Bava Metzia 38

The endowment effect.

Imagine you were asked by your neighbors to store some apples they brought home from a day at the orchard. After a day or two, you notice a foul smell. Some of the apples are beginning to rot. You try to reach your neighbors, but they are out of cell phone range. What do you do?

mishnah on today’s daf says this:

If one deposits produce with another, even if it is lost (i.e. spoiled or infested), the caretaker may not touch it. 

The mishnah forbids you from touching the apples. Even if they are rotting, you must let them rot. At first glance, this seems odd. Why can’t you step in to save them? Isn’t that your role as their guardian?

The Gemara offers several possible explanations:

Rav Kahana says: A person prefers a kav of his own to nine kav of another. 

Rav Kahana invokes the endowment effect — namely, that people tend to value things more highly that they already have. How does that work here? Let’s say that your neighbor left you ten pounds of apples and one pound has rotted. You could claim the remaining nine pounds of apples for your own use and replace them with nine new pounds of apples of your own. Or you can choose not to intervene and by the time your neighbors return, another eight pounds have rotted — nine pounds in total lost. Even so, Rav Kahana holds that people would rather have one pound of apples they picked themselves than nine pounds of replacement apples. So you should leave the apples to deteriorate.

If this explanation isn’t persuasive, Rav Nahman has another one:

Rav Nahman bar Yitzhak says: We are concerned that perhaps the one who deposited it rendered it terumah and tithe in another place.

It’s possible the apples were designated to be given to the priesthood and are therefore forbidden for others to eat. It’s better to let them rot than to risk misappropriating sanctified produce.

If you’re still hoping to salvage the apples, you’re in luck, as the mishnah includes an alternative position that gives you the permission to respond actively: 

Rabban Shimon ben Gamliel says: The caretaker sells it before the court, as he is like one returning a lost item to the owner.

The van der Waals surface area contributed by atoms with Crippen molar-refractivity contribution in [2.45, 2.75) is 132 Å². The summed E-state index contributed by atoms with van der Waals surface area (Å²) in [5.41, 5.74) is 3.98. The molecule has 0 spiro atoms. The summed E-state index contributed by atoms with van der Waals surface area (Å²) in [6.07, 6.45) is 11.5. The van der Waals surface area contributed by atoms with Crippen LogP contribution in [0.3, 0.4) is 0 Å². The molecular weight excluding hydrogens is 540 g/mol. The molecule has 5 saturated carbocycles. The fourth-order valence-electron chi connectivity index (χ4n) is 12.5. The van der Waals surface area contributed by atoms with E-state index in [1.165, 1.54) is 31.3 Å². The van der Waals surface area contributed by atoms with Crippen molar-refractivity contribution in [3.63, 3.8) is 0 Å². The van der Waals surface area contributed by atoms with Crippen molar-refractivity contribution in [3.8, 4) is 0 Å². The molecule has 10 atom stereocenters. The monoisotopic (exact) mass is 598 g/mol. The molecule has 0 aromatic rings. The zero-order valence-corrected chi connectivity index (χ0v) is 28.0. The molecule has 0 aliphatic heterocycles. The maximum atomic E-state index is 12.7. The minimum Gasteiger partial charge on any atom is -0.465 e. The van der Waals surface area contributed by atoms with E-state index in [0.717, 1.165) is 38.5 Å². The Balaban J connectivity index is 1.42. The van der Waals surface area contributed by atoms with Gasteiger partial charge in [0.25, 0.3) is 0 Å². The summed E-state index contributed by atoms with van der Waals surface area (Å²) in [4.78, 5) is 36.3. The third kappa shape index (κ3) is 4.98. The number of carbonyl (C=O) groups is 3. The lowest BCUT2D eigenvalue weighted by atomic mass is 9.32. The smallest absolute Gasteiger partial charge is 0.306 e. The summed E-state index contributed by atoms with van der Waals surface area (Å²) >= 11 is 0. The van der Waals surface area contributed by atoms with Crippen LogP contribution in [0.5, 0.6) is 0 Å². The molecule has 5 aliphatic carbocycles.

Rabban Shimon ben Gamliel allows you to save the produce, but only under supervision of the court. And not only can you save it, but you have to, as it’s just like returning a lost item to its owners. A beraita quoted on the daf adds that you should sell the apples to a neutral third party (to avoid the appearance of impropriety) and give the proceeds of the sale to your neighbors when they return.

All of this presumes that the produce is decomposing at a normal rate. According to Rabba bar bar Hana, everyone agrees that if the rate of deterioration is higher than normal, the guardian should sell it before the court. Owners expect that produce is going to decompose, but if it’s rotting at an unusual rate, it’s likely they would be happy for someone to intervene to preserve its value. And this is in fact the law: According to Maimonides, in instances of normal deterioration, we don’t act. And in instances of rapid deterioration, we do. And just in case the produce has in fact been designated as terumah, it should be sold to priests. 

Before we sign off, a quick shout out to Rav Kahana for his insight into behavioral economics. The notion he introduced is one of a number of concepts brought to our attention by 2017 Nobel Prize winning economist Richard Thaler. I’m pretty sure Dr. Thaler arrived at his conclusions as the result of research and contemplation rather than through the study of Daf Yomi, but you never know.

Read all of Bava Metzia 38 on Sefaria.

This piece originally appeared in a My Jewish Learning Daf Yomi email newsletter sent on April 6th, 2024. If you are interested in receiving the newsletter, sign up here.

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